Margareta Pagano: Quotas for women! Why their time has come

France's Finance Minister was set against forcing firms to put more females on their boards, but she has changed her mind – and with good reason

Madame Christine Lagarde has been a heroine of mine ever since she took on the bankers during the financial crisis, forcing the French banks to curb bonuses and thus taking pay to the top of the international agenda.

So it was a treat to actually chat with the French finance minister, albeit briefly, when she swooped into London last week to help campaign for woman power at the FT's conference Woman at the Top.

She's one of the few women I've seen who can wear dangling diamond earrings, a jewel-encrusted dress and high heels in the daytime without looking as though she should be at a cocktail party. Au contraire; Lagarde looked great, sounded brilliant and, what's more, admitted that she had completely changed her mind on one of the biggest issues of our day – a minimum quota for women on company boards.

After agonising for months, Lagarde told us why she has been persuaded that forcing companies to adopt quotas for female executives is the only way to get traction on what has proved to be an intractable situation. Even at the present rate of increase, she said, the gap between men's and women's pay will take 57 years to equalise; it will, at this rate, be centuries before more women break through to the highest echelons of industry.

That's partly why Lagarde now believes change must come from the top, citing President Nicolas Sarkozy's recent demand that half of all candidates for the Legion d'Honneur be women. But I suspect it's also out of sheer frustration. In her flawless English, she told the story of how, soon after becoming Finance Minister, she was approached by several of France's top chairmen, all complaining about how they really wanted women on board but just couldn't find enough of them. Lagarde drew up a list of 50 top-notch, highly qualified French and European women and gave it to the chairmen with the clear message – "I've found them for you, now do something about it."

So it's no surprise that she's backing France's new law on quotas, which in January goes for a final vote to require French firms to have women take up 40 per cent of all board seats, in five years. Just look at Norway, which has quotas, to see how well they work. And in Finland, firms with around 30 per cent of women on the board show a 10 per cent profits rise.

Like Lagarde, I've also always found the idea of quotas offensive, believing they demean women who want to be judged on merit, and that men would resent any "token" women. But I've also been converted after realising what a pure numbers game this is – and that the figures are so stacked against women that only intervention will bring change. Look back at the past two decades to see why; there have been numerous soft attempts by governments, head-hunters and the "male, pale and stale" boards to try to hire more women, but the numbers haven't really budged at all; about 11 per cent of all directors of FTSE 100 companies are women.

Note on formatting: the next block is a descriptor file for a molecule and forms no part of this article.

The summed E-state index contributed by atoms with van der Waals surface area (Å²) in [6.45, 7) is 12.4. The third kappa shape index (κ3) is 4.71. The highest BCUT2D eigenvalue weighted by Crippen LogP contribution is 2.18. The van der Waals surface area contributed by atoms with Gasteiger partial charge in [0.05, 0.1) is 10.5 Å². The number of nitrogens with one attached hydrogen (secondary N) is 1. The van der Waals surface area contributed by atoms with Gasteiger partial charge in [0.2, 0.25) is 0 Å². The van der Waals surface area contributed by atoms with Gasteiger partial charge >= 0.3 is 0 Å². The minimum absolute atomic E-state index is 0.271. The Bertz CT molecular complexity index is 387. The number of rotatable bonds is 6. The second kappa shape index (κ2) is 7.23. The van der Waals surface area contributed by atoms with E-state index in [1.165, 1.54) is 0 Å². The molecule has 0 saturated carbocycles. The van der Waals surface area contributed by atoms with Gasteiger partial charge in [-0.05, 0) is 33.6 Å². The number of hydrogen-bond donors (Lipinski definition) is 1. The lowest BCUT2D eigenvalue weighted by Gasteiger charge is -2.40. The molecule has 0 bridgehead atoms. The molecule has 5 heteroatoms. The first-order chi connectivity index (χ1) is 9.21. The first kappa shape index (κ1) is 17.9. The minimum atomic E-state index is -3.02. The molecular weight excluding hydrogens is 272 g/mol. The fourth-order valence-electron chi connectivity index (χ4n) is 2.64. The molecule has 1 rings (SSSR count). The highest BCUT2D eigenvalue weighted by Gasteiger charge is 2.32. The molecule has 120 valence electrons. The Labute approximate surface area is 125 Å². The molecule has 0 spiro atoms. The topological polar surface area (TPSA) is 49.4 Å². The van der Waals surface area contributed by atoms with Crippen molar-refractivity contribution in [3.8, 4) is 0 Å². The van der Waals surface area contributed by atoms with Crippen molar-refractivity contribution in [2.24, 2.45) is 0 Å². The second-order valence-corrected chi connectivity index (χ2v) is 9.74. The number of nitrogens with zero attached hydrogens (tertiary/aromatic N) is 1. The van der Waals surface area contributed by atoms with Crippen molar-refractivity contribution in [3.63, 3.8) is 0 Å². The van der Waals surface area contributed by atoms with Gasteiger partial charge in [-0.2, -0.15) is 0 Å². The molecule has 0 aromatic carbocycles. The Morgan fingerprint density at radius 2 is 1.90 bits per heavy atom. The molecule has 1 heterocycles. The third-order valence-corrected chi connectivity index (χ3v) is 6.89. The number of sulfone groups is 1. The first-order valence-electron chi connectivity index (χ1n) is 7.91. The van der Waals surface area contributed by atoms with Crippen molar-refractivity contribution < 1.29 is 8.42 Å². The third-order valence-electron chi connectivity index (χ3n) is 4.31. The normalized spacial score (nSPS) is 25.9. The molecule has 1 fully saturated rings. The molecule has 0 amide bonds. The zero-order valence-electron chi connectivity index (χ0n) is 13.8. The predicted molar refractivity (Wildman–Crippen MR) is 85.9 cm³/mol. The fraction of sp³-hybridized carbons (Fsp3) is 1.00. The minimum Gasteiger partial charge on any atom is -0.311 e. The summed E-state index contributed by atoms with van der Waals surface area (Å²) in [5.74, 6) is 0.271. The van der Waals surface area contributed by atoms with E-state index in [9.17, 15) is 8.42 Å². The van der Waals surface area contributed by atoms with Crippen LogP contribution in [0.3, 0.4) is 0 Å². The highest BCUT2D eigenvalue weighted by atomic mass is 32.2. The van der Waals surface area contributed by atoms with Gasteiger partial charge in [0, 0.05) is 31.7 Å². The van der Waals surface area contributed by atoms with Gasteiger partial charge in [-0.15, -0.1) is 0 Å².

Egon Zehnder International, the search firm which helped the FT put together its ranking of the world's top 50 women, has come up with some stunning research which should persuade even the most cynical that the rules need to be changed. To start with, this shows that only 4 per cent of all directors in Europe are women, and, of those, only 28 per cent have "line management" experience in a big subsidiary or overseas. But, having such experience is a must if you want to make it to chief executive level. Thus, according to EZI, even women who have got to board level can't get promoted because they have been in the wrong jobs: most come from finance, marketing and HR. Can't blame the men for that.

By contrast, EZI's research also showed that nearly all the world's top female tycoons either run family businesses or have created their own empires – easier than working your way up the male hierarchy?

What's so interesting, though, is why, suddenly, the "women problem"– as one big City law firm put it recently – is suddenly so sexy. Two of the UK's most influential industrialists, Centrica's chairman, Roger Carr, and his Royal Bank of Scotland counterpart, Sir Philip Hampton, spoke up for more women on boards yet again last week, while Lord Davies is due to report back to the Prime Minister soon with his ideas on how to get more women to the top. And later this week a new book, Modern Muse, by Everywoman, is being launched, which claims that young women need more business mentors if they are to get on. This new mood reminds me of how the green campaign suddenly shot to the top of the agenda. Call me cynical, but I can see two reasons for this; fear and PR. The City's latest combined code gives companies a couple of years to improve diversity before they are forced to, while the EU is threatening to introduce a 20 per cent quota.

But both Carr and Hampton are against quotas. Carr told me he hopes aspiration rather than legislation will bring about change, while Hampton can see the virtue of quotas for non-executive directors. But he thinks we should wait to see if things improve over the next few years before moving to fixed quotas across the board.

But why wait? Lagarde cited the Burmese opposition leader, Aung San Suu Kyi, as a model of feminine values that would help enhance companies' performances – values of persistence and an ability to reach out to others, including the generals who locked her up. If everybody believes that having more women on board is better for everyone, why do we want to keep half the population under house arrest?

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